Sunday, October 28, 2012
Not The Worst Comedy Teams Ever
All this talk of bad comedy teams - Mitchell & Durant, Noonan & Marshall, Sacco & Vanzetti - gets me realizing that boy, do we all need laughs (and plenty of 'em) and also pondering various vaudeville and movie funmakers who, in my estimation, weren't so bad after all. One example: The Ritz Brothers.
The temptation is to compare The Ritz Brothers to the Marx and Howard boys and find them wanting. Don't - their acts are completely different from each other.
And besides, I take Mel Brooks' claim that Harry Ritz was the funniest guy onstage ever seriously!
Supporting Mel's assertion: the following Ritz Brothers clips.
In Irving Berlin's On The Avenue, Harry is dressed as Alice Faye (he enters at 4:35).
While characterization is definitely not their strong suit, if regarded as a musical dance act rather than as movie comedians in the same sense that Laurel & Hardy, The Marx Brothers, Wheeler & Woolsey, Abbott & Costello and Clark & McCullough are, then Harry, Jimmy and Al Ritz definitely have their charms.
Here are some darn good caricatures of The Ritz Brothers by the brilliant animators of the Walt Disney Studio.
Bringing to mind the question "if one took a trip through the literary, jazz and rock n' roll worlds and eliminated any artist who met a tragic end, who who you have left?" are the comedy team of Bobby Clark and Paul McCullough.
Although the team generally is widely disliked by 21st century classic comedy buffs, largely due to both Clark's over-the-top style and Paul McCullough's gruesome suicide in 1936, this blogger finds them quite funny, even in the worst of their existing films for Fox and RKO.
Of course, the guys who spelled comedy for RKO from 1929-1938 were the outrageous, randy and unfailingly cheerful Bert Wheeler & Robert Woolsey - and among the numerous star cameos in the following 1931 fundraiser short, The Stolen Jools.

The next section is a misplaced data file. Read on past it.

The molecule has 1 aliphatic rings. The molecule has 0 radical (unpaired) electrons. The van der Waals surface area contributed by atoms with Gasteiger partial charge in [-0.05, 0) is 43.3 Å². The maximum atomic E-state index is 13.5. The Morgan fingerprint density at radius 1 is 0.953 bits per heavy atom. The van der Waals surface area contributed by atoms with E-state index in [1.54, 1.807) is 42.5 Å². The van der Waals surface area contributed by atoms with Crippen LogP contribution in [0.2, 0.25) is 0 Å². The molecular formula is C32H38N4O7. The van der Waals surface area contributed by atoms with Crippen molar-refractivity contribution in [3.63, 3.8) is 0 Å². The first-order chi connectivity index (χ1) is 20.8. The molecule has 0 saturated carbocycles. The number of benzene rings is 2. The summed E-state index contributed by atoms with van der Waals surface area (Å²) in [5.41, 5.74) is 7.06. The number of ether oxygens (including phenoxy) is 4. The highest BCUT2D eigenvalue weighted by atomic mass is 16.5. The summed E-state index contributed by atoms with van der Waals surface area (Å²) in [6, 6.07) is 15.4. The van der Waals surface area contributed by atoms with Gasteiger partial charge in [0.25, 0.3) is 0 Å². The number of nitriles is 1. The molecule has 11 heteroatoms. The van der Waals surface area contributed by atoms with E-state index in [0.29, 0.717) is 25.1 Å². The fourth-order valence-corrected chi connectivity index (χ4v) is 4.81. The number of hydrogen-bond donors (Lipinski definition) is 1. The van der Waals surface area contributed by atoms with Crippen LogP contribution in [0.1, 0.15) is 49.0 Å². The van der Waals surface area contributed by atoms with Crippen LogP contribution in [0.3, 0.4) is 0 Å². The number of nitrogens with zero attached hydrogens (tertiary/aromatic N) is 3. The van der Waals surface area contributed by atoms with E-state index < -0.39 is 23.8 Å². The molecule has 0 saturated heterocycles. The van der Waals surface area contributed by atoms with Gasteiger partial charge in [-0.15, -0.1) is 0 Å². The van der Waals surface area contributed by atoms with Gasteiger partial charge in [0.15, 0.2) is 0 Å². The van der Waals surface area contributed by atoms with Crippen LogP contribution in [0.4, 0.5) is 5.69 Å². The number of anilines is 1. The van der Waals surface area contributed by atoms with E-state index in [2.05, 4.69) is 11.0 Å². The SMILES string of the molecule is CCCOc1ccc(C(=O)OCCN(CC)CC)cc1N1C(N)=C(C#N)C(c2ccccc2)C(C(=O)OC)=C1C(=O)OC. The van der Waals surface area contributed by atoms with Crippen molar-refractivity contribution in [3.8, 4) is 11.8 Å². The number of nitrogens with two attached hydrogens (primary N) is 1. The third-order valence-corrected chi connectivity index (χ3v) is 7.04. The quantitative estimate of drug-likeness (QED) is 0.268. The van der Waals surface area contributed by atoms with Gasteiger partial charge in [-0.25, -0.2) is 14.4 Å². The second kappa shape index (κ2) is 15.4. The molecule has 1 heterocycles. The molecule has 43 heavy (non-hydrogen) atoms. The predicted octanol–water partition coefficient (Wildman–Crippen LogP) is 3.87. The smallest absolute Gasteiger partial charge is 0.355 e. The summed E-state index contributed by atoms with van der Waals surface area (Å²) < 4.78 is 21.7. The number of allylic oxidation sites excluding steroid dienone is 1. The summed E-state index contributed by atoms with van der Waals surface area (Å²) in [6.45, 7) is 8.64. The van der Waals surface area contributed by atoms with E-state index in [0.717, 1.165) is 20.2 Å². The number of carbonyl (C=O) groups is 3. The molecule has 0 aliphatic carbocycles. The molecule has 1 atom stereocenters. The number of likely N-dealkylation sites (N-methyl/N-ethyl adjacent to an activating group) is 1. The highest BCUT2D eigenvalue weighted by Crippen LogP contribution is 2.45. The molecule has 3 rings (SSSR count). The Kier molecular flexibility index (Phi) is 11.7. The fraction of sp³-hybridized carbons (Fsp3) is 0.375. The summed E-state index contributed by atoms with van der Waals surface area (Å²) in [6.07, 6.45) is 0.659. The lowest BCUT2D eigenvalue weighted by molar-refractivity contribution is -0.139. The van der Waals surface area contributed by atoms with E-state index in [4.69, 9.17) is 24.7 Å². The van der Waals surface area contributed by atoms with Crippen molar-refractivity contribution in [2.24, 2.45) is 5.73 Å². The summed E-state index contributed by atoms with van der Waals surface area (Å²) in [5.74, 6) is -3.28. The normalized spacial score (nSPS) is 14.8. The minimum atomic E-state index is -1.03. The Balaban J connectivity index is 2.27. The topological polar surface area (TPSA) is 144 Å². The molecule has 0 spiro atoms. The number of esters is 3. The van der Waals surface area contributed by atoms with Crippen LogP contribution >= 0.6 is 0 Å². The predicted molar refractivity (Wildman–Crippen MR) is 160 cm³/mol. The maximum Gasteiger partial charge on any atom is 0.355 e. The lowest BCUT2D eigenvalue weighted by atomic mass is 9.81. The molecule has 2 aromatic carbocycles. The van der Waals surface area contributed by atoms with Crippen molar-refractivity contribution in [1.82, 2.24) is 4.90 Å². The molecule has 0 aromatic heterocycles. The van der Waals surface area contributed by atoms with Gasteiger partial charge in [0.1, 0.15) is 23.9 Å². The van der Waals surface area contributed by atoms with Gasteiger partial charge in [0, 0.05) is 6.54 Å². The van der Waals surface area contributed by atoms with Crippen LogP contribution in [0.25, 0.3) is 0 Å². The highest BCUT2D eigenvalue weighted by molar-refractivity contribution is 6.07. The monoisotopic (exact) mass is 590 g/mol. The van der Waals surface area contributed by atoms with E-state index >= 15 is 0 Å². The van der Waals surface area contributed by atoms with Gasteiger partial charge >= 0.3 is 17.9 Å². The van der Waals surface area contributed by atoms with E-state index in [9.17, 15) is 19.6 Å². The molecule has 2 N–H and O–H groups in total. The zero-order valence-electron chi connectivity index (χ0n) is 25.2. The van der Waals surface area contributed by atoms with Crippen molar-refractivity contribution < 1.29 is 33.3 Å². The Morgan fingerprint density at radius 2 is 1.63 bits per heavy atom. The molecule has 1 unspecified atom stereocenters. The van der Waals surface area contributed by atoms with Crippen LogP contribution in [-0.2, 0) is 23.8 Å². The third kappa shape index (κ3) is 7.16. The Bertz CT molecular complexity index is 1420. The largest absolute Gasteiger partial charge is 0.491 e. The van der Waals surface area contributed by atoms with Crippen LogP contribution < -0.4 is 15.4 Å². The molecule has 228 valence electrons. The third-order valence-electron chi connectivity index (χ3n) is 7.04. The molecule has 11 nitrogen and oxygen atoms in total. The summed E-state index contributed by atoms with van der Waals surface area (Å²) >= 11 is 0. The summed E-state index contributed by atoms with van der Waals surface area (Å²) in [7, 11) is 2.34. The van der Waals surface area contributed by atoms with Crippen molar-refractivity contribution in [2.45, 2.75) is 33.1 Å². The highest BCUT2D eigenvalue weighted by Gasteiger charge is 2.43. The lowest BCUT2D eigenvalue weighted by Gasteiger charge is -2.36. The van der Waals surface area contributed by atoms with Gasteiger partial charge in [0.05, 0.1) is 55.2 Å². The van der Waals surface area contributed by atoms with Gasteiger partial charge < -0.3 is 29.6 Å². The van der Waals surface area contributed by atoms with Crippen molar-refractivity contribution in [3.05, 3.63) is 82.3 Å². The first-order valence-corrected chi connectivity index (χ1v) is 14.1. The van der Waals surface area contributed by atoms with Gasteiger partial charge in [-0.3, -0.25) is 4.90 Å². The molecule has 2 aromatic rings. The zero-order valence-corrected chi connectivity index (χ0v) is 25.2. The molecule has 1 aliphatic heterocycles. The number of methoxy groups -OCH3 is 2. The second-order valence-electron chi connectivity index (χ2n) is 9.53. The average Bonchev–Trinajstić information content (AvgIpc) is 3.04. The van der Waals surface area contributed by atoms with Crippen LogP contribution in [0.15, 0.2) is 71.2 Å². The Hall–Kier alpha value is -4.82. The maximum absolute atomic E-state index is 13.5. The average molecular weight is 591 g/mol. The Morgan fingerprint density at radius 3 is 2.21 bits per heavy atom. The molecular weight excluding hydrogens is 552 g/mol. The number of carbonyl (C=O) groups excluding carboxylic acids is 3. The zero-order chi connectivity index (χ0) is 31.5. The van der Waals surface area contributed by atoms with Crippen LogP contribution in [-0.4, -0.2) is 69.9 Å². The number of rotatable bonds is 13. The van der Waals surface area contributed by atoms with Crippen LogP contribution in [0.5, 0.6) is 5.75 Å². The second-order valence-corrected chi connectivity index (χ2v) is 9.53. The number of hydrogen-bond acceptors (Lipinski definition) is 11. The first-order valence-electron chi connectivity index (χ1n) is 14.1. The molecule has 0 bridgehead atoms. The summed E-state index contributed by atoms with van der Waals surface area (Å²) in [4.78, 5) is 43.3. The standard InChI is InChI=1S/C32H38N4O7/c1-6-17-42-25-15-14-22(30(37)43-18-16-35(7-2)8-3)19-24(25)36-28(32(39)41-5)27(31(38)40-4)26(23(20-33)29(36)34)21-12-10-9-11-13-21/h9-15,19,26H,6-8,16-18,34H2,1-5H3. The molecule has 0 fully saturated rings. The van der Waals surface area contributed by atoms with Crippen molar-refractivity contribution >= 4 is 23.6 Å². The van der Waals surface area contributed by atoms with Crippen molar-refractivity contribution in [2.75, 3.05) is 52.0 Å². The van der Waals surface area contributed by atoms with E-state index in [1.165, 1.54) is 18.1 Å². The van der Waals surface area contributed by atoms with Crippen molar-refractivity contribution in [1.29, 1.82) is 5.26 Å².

And as far as the following Masquers Club short goes, I wonder if anyone, including the intrepid archivists of UCLA, The George Eastman House and The Library Of Congress has seen this since 1935!
Also at RKO, but later on, in the 1940's: Wally Brown and Alan Carney, a surprisingly good low-rent answer to Abbott & Costello.
In such "chills and spills" comedies as Zombies On Broadway, the team were consistently funny .
Unfortunately, Brown & Carney did not get to do a picture at RKO with Orson Welles. That's everyone's loss, including Orson's, who could have definitely used a laugh or two at that time and never did direct a comedy - and who knows, he may well have very much enjoyed the experience.
Not surprisingly, Brown & Carney got some serious competition in the "most lowbrow 1940's comedy team" department from the Columbia Comedy Shorts department. With high hopes to come up with another series as popular as The Three Stooges, producer/director Jules White experimented with all kinds of casting combinations - some good, some dreadful - through the 1930's and 1940's and even into the 1950's. The following 2-reeler, High Blood Pleasure (1945), with the team of Gus Schilling and Richard Lane, is among the better and most mayhem-filled efforts along these lines.
In the latter 1920's, Paramount Pictures teamed Ziegfeld Follies headliner and master juggler W.C. Fields with Mack Sennett Studio knockabout star and all-around schlemiel Chester Conklin. We at Way Too Damn Lazy To Write A Blog love both comedians without reservation, but cannot fathom what possessed Paramount's grand poobahs to do this. Fields in a silent movie is like a mixed drink without tequila, rum and vodka! It took sound to bring the glorious 100 proof Fields to the silver screen.
I love the ultra-zaniness of Ole Olsen and Chic Johnson. Their success onstage in Helzapoppin' was quite the showbiz phenomenon in the 1930's.
Although the Olsen & Johnson mojo never quite translated 100% to movies or TV (the one existing live episode of All-Star Revue they hosted, unfortunately, bears this out), the team's features, like those of Abbott & Costello, definitely have their moments.
Ole and Chic deserve an esteemed place in the yuckster pantheon for Helzapoppin' and Crazy House alone.
Viewing the "flying O&J" animation gag, it disappoints that an official collaboration between Universal Pictures comedians and animation producer Walter Lantz, at the top of his game in the 1940's, did not happen.
Between memorable stints at the beginning and the end of The Golden Age Of Stoogery, the great comedian Shemp Howard was teamed with various partners.
Among the funniest of Shemp's non-Stooge appearances were the mid-1930's Vitaphone 2-reelers in which he co-starred with diminutive yet zany, ever-feisty Australian comedienne Daphne Pollard. Here's Shemp and Daphne - enjoy how they let 'er rip!
And speaking of let 'er rip, then there were these guys. . .
And two guys who cleverly and shamelessly copied another comedy team to the letter and got sued for it!